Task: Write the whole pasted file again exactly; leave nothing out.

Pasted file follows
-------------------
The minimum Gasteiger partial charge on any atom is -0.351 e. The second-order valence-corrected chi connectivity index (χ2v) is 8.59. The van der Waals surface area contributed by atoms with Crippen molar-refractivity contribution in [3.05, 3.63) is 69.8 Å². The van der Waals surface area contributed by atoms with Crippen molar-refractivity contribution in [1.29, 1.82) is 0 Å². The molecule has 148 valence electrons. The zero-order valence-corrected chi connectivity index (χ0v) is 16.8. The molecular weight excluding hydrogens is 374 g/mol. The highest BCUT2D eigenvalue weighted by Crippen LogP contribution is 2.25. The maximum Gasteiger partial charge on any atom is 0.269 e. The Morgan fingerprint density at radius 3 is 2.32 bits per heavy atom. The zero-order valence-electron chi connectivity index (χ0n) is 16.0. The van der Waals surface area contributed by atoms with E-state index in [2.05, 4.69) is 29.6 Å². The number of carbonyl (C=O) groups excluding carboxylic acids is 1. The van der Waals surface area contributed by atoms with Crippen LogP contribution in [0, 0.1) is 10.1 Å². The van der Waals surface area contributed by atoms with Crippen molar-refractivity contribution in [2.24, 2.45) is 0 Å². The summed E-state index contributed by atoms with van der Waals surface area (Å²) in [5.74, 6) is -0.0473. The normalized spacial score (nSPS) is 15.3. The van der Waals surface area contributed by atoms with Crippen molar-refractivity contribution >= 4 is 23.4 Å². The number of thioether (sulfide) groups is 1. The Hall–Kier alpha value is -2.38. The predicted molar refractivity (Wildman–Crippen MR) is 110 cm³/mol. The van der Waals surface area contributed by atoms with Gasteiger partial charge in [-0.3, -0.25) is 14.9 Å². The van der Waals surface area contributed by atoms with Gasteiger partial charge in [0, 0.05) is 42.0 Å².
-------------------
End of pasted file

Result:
The minimum Gasteiger partial charge on any atom is -0.351 e. The second-order valence-corrected chi connectivity index (χ2v) is 8.59. The van der Waals surface area contributed by atoms with Crippen molar-refractivity contribution in [3.05, 3.63) is 69.8 Å². The van der Waals surface area contributed by atoms with Crippen molar-refractivity contribution in [1.29, 1.82) is 0 Å². The molecule has 148 valence electrons. The zero-order valence-corrected chi connectivity index (χ0v) is 16.8. The molecular weight excluding hydrogens is 374 g/mol. The highest BCUT2D eigenvalue weighted by Crippen LogP contribution is 2.25. The maximum Gasteiger partial charge on any atom is 0.269 e. The Morgan fingerprint density at radius 3 is 2.32 bits per heavy atom. The zero-order valence-electron chi connectivity index (χ0n) is 16.0. The van der Waals surface area contributed by atoms with E-state index in [2.05, 4.69) is 29.6 Å². The number of carbonyl (C=O) groups excluding carboxylic acids is 1. The van der Waals surface area contributed by atoms with Crippen LogP contribution in [0, 0.1) is 10.1 Å². The van der Waals surface area contributed by atoms with Crippen molar-refractivity contribution in [2.24, 2.45) is 0 Å². The summed E-state index contributed by atoms with van der Waals surface area (Å²) in [5.74, 6) is -0.0473. The normalized spacial score (nSPS) is 15.3. The van der Waals surface area contributed by atoms with Crippen molar-refractivity contribution >= 4 is 23.4 Å². The number of thioether (sulfide) groups is 1. The Hall–Kier alpha value is -2.38. The predicted molar refractivity (Wildman–Crippen MR) is 110 cm³/mol. The van der Waals surface area contributed by atoms with Gasteiger partial charge in [-0.3, -0.25) is 14.9 Å². The van der Waals surface area contributed by atoms with Gasteiger partial charge in [0, 0.05) is 42.0 Å².